Smoking cessation delivered by medical students is helpful to homeless population

University of Michigan, Ann Arbor, Michigan, United States
Academic Psychiatry (Impact Factor: 0.81). 10/2007; 31(5):402-5. DOI: 10.1176/appi.ap.31.5.402
Source: PubMed

ABSTRACT The authors pilot a smoking-cessation outreach for the homeless that extends medical students' tobacco cessation education.
In this prospective study, second-year medical students administered cognitive behavior therapy or unstructured support to homeless subjects to help them quit smoking. Self-report and biological measures (carbon monoxide) of smoking taken at baseline and follow-up were analyzed using t tests to determine intervention efficacy.
Out of 11 enrolled subjects, six completed the protocol and all decreased their smoking frequency. The mean rate of smoking dropped significantly from 19 to nine cigarettes per day when pooling all subjects, and carbon monoxide mean level decreased from 28.0 to 20.2.
The homeless subjects who received counseling from medical students significantly reduced their smoking frequency. Subject recruitment and retention were challenges, but a close partnership with local homeless shelters and the addition of pharmacotherapy could improve outcomes and are recommended for future efforts.

1 Follower
  • [Show abstract] [Hide abstract]
    ABSTRACT: There is almost no information available on cigarette smoking among homeless youth, whether they are currently receiving services for smoking cessation, and how to best help them quit. This paper presents data collected from a series of semi-structured telephone interviews with service providers from 23 shelters and drop-in centers serving homeless youth in Los Angeles County about their current smoking cessation programming, interest in providing smoking cessation services to their clients, potential barriers to providing this service, and ways to overcome these barriers. Results indicated that 84% of facilities did not offer smoking cessation services, although nearly all (99%) were interested in doing so. Barriers to implementing formal smoking cessation programs on site included lack of resources (e.g., money, personnel) to support the programs, staff training, and concern that smoking cessation may not be a high priority for homeless youth themselves. Overall, service providers seemed to prefer a less intensive smoking cessation program that could be delivered at their site by existing staff. Data from this formative needs assessment will be useful for developing and evaluating a smoking cessation treatment that could be integrated into the busy, complex environment that characterizes agencies that serve homeless youth.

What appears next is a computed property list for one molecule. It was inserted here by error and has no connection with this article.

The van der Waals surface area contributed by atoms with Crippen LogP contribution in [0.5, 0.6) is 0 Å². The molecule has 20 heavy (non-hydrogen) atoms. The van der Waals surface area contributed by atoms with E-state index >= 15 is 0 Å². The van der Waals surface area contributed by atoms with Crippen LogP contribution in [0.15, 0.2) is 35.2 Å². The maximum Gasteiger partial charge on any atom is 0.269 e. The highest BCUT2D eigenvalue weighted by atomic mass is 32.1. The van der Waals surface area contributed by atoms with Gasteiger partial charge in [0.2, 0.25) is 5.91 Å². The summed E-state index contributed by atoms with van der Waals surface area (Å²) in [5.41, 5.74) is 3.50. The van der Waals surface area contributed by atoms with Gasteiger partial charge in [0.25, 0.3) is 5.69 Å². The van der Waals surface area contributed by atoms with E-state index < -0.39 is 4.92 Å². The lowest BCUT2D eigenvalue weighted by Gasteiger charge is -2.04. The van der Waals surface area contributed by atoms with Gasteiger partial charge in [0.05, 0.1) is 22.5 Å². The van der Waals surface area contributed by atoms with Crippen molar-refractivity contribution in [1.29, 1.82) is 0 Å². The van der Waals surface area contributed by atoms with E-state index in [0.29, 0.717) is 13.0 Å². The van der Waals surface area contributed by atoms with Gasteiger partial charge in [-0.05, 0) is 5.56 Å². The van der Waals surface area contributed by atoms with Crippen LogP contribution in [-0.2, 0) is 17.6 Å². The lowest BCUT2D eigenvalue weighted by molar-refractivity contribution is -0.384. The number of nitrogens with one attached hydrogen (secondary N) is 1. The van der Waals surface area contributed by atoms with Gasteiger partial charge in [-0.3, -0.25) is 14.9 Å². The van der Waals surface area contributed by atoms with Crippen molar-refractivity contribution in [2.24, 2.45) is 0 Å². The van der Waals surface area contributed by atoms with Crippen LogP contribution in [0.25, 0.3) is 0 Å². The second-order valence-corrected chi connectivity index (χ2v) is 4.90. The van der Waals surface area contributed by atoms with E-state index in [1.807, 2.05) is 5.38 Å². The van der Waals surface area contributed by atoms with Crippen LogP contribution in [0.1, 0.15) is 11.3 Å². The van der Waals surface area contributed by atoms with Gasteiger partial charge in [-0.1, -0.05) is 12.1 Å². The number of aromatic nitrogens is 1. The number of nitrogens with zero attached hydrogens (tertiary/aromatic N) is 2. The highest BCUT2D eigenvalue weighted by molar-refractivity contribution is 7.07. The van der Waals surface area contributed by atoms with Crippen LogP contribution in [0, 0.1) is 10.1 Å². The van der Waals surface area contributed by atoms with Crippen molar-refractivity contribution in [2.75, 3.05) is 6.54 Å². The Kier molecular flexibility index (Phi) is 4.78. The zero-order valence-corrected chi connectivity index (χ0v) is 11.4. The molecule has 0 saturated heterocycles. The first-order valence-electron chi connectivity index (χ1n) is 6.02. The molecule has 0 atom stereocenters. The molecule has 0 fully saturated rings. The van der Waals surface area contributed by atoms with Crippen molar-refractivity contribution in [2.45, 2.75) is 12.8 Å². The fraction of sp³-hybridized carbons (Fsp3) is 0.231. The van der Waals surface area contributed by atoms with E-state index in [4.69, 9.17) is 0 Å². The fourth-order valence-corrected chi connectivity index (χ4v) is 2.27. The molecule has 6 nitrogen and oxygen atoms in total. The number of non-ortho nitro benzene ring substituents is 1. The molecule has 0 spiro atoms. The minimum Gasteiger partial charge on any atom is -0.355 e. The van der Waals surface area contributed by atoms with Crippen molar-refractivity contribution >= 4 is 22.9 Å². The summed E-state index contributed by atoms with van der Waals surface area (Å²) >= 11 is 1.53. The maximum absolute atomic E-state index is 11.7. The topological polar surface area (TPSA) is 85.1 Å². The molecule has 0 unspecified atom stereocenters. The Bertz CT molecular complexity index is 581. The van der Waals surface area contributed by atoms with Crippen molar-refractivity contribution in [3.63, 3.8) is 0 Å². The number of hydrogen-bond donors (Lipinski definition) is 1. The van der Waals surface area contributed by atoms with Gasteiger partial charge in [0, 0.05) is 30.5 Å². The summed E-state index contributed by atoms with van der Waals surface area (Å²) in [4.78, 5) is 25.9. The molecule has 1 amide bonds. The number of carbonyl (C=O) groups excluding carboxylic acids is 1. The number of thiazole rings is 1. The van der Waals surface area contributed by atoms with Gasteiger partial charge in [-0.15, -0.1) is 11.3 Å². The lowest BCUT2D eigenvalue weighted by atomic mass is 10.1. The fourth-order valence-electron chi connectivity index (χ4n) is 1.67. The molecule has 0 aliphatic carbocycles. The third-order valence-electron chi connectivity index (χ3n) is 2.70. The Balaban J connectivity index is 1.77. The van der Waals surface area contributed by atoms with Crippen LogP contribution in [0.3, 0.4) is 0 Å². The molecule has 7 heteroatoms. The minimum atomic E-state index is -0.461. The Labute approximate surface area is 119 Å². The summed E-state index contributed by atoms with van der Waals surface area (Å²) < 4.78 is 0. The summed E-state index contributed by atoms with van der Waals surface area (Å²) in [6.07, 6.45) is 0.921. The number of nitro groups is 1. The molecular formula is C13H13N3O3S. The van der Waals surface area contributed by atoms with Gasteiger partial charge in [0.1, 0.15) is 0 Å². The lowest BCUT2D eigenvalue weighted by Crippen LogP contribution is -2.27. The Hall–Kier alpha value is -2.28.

Journal of Substance Abuse Treatment 10/2014; DOI:10.1016/j.jsat.2014.05.009 · 3.14 Impact Factor
  • [Show abstract] [Hide abstract]
    ABSTRACT: Introduction: Homeless adults are more likely to smoke tobacco and are less likely to successfully quit smoking than smokers in the general population, despite comparable numbers of cessation attempts and desire to quit. To date, studies that have examined smoking cessation in homeless samples have used traditional lab/clinic-based assessment methodologies. Real-time assessment of key variables may provide new insights into the process of quitting among homeless smokers. Methods: The purpose of the current study was to identify predictors of a quit attempt using real-time assessment methodology during the 6 days prior to a scheduled quit attempt among homeless adults seeking care at a shelter-based smoking cessation clinic. Parameters for multiple variables (i.e., motivation for quitting, smoking expectancies, quit self-efficacy, smoking urges, negative affect, positive affect, restlessness, hostility, and stress) were calculated and were used as predictors of biochemically verified quit date abstinence (i.e., >= 13 hr abstinent) using logistic regression analyses. Results: Participants (n = 57) were predominantly male (59.6%), non-White (68.4%), and smoked an average of 18 cigarettes per day. A total of 1,132 ecological momentary assessments (83% completion rate) were collected at random times (i.e., up to 4 assessments/day) during the 6 days prior to a scheduled quit attempt. Results indicated that declining (negative slope) negative affect, restlessness, and stress predicted quit date abstinence. Additionally, increasing positive coping expectancies across the prequit week predicted quit date abstinence. Conclusions: Study findings highlight multiple variables that may be targeted during the precessation period to increase smoking cessation attempts in this difficult to treat population of smokers.
    Nicotine & Tobacco Research 09/2014; 16:1371-1378. DOI:10.1093/ntr/ntu088 · 2.81 Impact Factor
  • [Show abstract] [Hide abstract]
    ABSTRACT: To explore the associations between shelter proximity and real-time affect during a specific smoking quit attempt among 22 homeless adults. Affect was measured via 485 smartphone-based Ecological Momentary Assessments randomly administered during the weeks immediately before and after the quit day, and proximity to the shelter was measured via GPS. Adjusted linear mixed model regressions examined associations between shelter proximity and affect. Closer proximity to the shelter was associated with greater negative affect only during the post-quit attempt week (p = .008). All participants relapsed to smoking by one week post-quit attempt. Among homeless smokers trying to quit, the shelter may be associated with unexpected negative affect/stress. Potential intervention applications are suggested.
    American journal of health behavior 03/2014; 38(2):161-9. DOI:10.5993/AJHB.38.2.1 · 1.31 Impact Factor